Enter a grandparent's name to get started.
Pueblos (‘towns’, ‘villages’, so called on account of file peculiar style of compact permanent settlements of these people, as distinguished from temporary camps or scattered rancherias of less substantial houses). A term applied by the Spaniards and adopted by English-speaking people to designate all the Indians who lived or are living in permanent stone or adobe houses built into compact villages in south Colorado and central Utah, and in New Mexico, Arizona, and the adjacent Mexican territory, and extended sometimes to include the settlements of such tribes as the Pima and the Papago, who led an agricultural life. The Pueblo people of history comprise the Tanoan, Keresan (Queres), and Zuñian linguistic families of New Mexico, and the Hopi, of Shoshonean affinity, in north east Arizona. These are distributed as follows, the tribes or villages noted being only those now existent or that recently have become extinct:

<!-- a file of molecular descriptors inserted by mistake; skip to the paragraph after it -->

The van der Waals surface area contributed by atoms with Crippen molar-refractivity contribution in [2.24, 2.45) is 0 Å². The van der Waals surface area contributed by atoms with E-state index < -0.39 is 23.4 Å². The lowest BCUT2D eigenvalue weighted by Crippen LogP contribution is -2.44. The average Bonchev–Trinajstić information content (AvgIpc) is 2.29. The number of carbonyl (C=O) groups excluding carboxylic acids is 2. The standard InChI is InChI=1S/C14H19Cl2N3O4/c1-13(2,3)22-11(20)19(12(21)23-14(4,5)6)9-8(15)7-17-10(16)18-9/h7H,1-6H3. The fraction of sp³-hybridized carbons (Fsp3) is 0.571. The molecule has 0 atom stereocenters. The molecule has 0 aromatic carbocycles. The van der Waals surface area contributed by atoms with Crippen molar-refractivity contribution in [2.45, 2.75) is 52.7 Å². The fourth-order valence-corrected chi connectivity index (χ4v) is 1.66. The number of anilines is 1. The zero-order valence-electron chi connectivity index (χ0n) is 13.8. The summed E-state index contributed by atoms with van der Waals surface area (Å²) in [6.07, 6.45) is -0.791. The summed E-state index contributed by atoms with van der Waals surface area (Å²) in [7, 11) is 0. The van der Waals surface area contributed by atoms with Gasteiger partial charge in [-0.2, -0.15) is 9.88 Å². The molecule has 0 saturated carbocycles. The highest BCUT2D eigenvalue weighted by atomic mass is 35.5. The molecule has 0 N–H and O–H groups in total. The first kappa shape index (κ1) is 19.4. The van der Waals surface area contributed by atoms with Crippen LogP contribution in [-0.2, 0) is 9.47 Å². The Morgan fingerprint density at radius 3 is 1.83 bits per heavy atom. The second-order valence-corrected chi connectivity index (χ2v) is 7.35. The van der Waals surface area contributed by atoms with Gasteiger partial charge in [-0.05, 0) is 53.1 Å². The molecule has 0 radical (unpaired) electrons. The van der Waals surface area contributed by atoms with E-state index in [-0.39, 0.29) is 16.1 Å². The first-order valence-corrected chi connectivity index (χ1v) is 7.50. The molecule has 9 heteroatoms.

|Linguistic Stock||Group||Tribes or Villages|
|Zuñian||Zuñi||Zuñi and its outlying villages|
|Shoshonean||Hopi||Walpi, sichomovi, Mishongnovi, Sipaulovi, Shongopovi, Oraibi|
Habitat.-The Pueblo tribes of the historical period have been confined to the area extending from north east Arizona to the Rio Pecos in New Mexico (and, intrusively, into west Kansas), and from Taos on the Rio Grande, New Mexico, in the north, to a few miles below El Paso, Texas, in the south. The ancient domain of Pueblo peoples, however, covered a much greater territory, extending approximately from west Arizona to the Pecos and into the Texas panhandle, and from central Utah and south Colorado indefinitely southward into Mexico, where the remains of their habitations have not yet been clearly distinguished from those of the northern Aztec.
Additional Indian Pueblo Resources
The books presented are for their historical value only and are not the opinions of the Webmasters of the site. Handbook of American Indians, 1906